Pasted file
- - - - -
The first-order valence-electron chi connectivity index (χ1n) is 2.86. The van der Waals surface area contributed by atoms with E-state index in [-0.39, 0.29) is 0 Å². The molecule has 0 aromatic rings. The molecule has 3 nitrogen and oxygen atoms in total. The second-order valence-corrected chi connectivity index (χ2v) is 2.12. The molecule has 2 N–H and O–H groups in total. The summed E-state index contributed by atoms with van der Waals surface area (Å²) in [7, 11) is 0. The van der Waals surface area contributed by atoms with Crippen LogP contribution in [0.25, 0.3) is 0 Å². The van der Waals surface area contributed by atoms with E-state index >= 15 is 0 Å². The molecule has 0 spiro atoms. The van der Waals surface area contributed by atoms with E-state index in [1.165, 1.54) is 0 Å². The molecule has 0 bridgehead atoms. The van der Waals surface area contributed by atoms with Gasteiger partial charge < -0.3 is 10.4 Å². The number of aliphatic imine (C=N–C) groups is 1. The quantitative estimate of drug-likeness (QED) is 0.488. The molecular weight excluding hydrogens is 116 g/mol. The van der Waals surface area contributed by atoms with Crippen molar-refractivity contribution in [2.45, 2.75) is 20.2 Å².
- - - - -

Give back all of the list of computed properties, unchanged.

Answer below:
The first-order valence-electron chi connectivity index (χ1n) is 2.86. The van der Waals surface area contributed by atoms with E-state index in [-0.39, 0.29) is 0 Å². The molecule has 0 aromatic rings. The molecule has 3 nitrogen and oxygen atoms in total. The second-order valence-corrected chi connectivity index (χ2v) is 2.12. The molecule has 2 N–H and O–H groups in total. The summed E-state index contributed by atoms with van der Waals surface area (Å²) in [7, 11) is 0. The van der Waals surface area contributed by atoms with Crippen LogP contribution in [0.25, 0.3) is 0 Å². The van der Waals surface area contributed by atoms with E-state index >= 15 is 0 Å². The molecule has 0 spiro atoms. The van der Waals surface area contributed by atoms with E-state index in [1.165, 1.54) is 0 Å². The molecule has 0 bridgehead atoms. The van der Waals surface area contributed by atoms with Gasteiger partial charge < -0.3 is 10.4 Å². The number of aliphatic imine (C=N–C) groups is 1. The quantitative estimate of drug-likeness (QED) is 0.488. The molecular weight excluding hydrogens is 116 g/mol. The van der Waals surface area contributed by atoms with Crippen molar-refractivity contribution in [2.45, 2.75) is 20.2 Å².